Nature preschool teachers are willing to go further and work harder, to commit time and energy, and to trust in an experience that is increasingly lost in our society. When everyone else has called it a day and gone inside, we are still out there, crouched down in the earth, counting pillbugs with our students.
Image credit: Wesley Lelieveld (CC BY-NC-ND 2.0)
And it’s a good thing, too, because deep in our hearts, we all know that there is more work to be done. In the forest, the diversity of an ecosystem is a measure of its health. Biodiversity is a requirement for balance in the systems underlying all living things. Yet our classrooms don’t reflect the diversity that we rely upon in our outdoor spaces. Despite understanding better than anyone that the magic and wonder of the forest is something that all children deserve access to, nature based preschool has, so far, been limited to a select population. If we want to change this we are going to have to be ready to put in the hard work, and the critical self-reflection, that this change requires. We can begin by striving to understand where we are now and what cultural rhizomes underlie our place. We must strive to be humble as we explore the question of who we are and where we want to be.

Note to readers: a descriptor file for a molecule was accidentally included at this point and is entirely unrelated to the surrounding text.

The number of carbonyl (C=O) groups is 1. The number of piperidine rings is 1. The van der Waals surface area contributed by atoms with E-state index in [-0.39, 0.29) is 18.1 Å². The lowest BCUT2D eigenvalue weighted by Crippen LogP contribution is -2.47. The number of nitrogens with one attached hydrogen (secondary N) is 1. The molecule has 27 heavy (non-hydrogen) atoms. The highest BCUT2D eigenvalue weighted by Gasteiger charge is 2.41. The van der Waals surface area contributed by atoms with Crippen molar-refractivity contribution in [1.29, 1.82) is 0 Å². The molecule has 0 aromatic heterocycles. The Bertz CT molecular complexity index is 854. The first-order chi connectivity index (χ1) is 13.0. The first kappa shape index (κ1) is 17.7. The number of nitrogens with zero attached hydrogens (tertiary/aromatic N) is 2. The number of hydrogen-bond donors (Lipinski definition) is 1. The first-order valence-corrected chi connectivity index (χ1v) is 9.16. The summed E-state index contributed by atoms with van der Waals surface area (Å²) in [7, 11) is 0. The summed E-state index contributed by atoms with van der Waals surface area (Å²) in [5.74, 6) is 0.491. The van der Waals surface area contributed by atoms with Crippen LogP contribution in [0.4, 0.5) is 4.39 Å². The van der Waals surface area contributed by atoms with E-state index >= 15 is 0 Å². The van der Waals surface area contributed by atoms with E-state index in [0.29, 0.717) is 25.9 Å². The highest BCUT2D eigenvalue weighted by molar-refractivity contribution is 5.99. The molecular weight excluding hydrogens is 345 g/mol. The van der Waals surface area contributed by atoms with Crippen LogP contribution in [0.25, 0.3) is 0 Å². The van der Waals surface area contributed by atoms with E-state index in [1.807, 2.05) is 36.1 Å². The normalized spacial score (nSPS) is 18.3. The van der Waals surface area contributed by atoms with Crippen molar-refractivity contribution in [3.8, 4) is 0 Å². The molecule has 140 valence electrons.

And I think that where we want to be doesn’t end at the bounds of our classroom, or the edge of the forest. It continues into the homes of the families we serve, into their language and traditions, their experiences and surroundings, as well as the resources they can access. When we welcome a child into our classroom, there is a whole world that comes with them, and to choose to focus only on the experiences we have together is to limit the impact those experiences will have. If we truly want to make nature-based education meaningful and accessible for all children and families, we must strive to approach education in the context of not just the class, or the forest, but the place, this entire remarkable world of which we are all a part.
About the Author
Kit Harrington is Director and Founder of Fiddleheads Forest School at the University of Washington Botanic Gardens. The above is an edited version of the opening remarks she offered at the 2017 Nature-Based Preschool Conference in her capacity as Conference Chair. She also provides the following list of culturally responsive teaching resources she has found useful in her work.
- Becoming a culturally responsive early childhood educator: A tool to support reflection by teachers embarking on the anti-bias journey (PDF)
- Multiculturalism's five dimensions (PDF)
- Multicultural education and culturally responsive teaching (Video interview with Drs. Geneva Gay and Valerie Kinloch)
- Three Circles - An international network for multicultural environmental education
- Implicit Bias Test - Project Implicit, Harvard University
- The genesis of environmental justice (Video excerpt from "A fierce green fire: A history of the environmental movement")
- Antibias education for young children and ourselves
- Cultivating the genius of Black children: Strategies to close the achievement gap in the early years
- Learning gardens and sustainability education: Bringing life to schools and schools to life
- What does it mean to be White? Developing White racial literacy